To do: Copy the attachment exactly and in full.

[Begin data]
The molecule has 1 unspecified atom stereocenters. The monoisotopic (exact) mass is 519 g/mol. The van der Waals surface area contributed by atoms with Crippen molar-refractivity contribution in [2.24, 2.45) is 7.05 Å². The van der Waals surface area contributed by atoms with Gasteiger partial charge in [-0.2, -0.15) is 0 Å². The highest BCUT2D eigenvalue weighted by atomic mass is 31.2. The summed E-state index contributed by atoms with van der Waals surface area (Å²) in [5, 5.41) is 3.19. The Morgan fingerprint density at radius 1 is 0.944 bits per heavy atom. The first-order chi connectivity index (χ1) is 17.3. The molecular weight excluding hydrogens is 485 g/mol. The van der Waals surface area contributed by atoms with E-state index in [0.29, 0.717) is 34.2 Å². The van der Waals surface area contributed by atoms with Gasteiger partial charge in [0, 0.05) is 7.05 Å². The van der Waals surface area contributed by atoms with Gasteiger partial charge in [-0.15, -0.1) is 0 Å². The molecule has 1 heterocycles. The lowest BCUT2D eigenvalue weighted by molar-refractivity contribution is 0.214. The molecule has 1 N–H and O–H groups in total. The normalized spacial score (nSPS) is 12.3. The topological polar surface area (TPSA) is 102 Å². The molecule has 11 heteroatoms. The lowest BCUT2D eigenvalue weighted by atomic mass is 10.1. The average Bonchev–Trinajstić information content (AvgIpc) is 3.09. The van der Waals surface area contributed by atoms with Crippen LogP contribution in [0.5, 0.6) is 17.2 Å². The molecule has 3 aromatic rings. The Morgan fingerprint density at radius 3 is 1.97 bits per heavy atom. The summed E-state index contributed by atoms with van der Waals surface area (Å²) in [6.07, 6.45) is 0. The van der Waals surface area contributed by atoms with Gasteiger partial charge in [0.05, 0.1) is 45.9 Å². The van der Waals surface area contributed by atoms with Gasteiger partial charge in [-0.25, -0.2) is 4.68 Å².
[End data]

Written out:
The molecule has 1 unspecified atom stereocenters. The monoisotopic (exact) mass is 519 g/mol. The van der Waals surface area contributed by atoms with Crippen molar-refractivity contribution in [2.24, 2.45) is 7.05 Å². The van der Waals surface area contributed by atoms with Gasteiger partial charge in [-0.2, -0.15) is 0 Å². The highest BCUT2D eigenvalue weighted by atomic mass is 31.2. The summed E-state index contributed by atoms with van der Waals surface area (Å²) in [5, 5.41) is 3.19. The Morgan fingerprint density at radius 1 is 0.944 bits per heavy atom. The first-order chi connectivity index (χ1) is 17.3. The molecular weight excluding hydrogens is 485 g/mol. The van der Waals surface area contributed by atoms with E-state index in [0.29, 0.717) is 34.2 Å². The van der Waals surface area contributed by atoms with Gasteiger partial charge in [0, 0.05) is 7.05 Å². The van der Waals surface area contributed by atoms with Gasteiger partial charge in [-0.15, -0.1) is 0 Å². The molecule has 1 heterocycles. The lowest BCUT2D eigenvalue weighted by molar-refractivity contribution is 0.214. The molecule has 1 N–H and O–H groups in total. The normalized spacial score (nSPS) is 12.3. The topological polar surface area (TPSA) is 102 Å². The molecule has 11 heteroatoms. The lowest BCUT2D eigenvalue weighted by atomic mass is 10.1. The average Bonchev–Trinajstić information content (AvgIpc) is 3.09. The van der Waals surface area contributed by atoms with Crippen LogP contribution in [0.5, 0.6) is 17.2 Å². The molecule has 3 aromatic rings. The Morgan fingerprint density at radius 3 is 1.97 bits per heavy atom. The summed E-state index contributed by atoms with van der Waals surface area (Å²) in [6.07, 6.45) is 0. The van der Waals surface area contributed by atoms with Gasteiger partial charge in [0.05, 0.1) is 45.9 Å². The van der Waals surface area contributed by atoms with Gasteiger partial charge in [-0.25, -0.2) is 4.68 Å².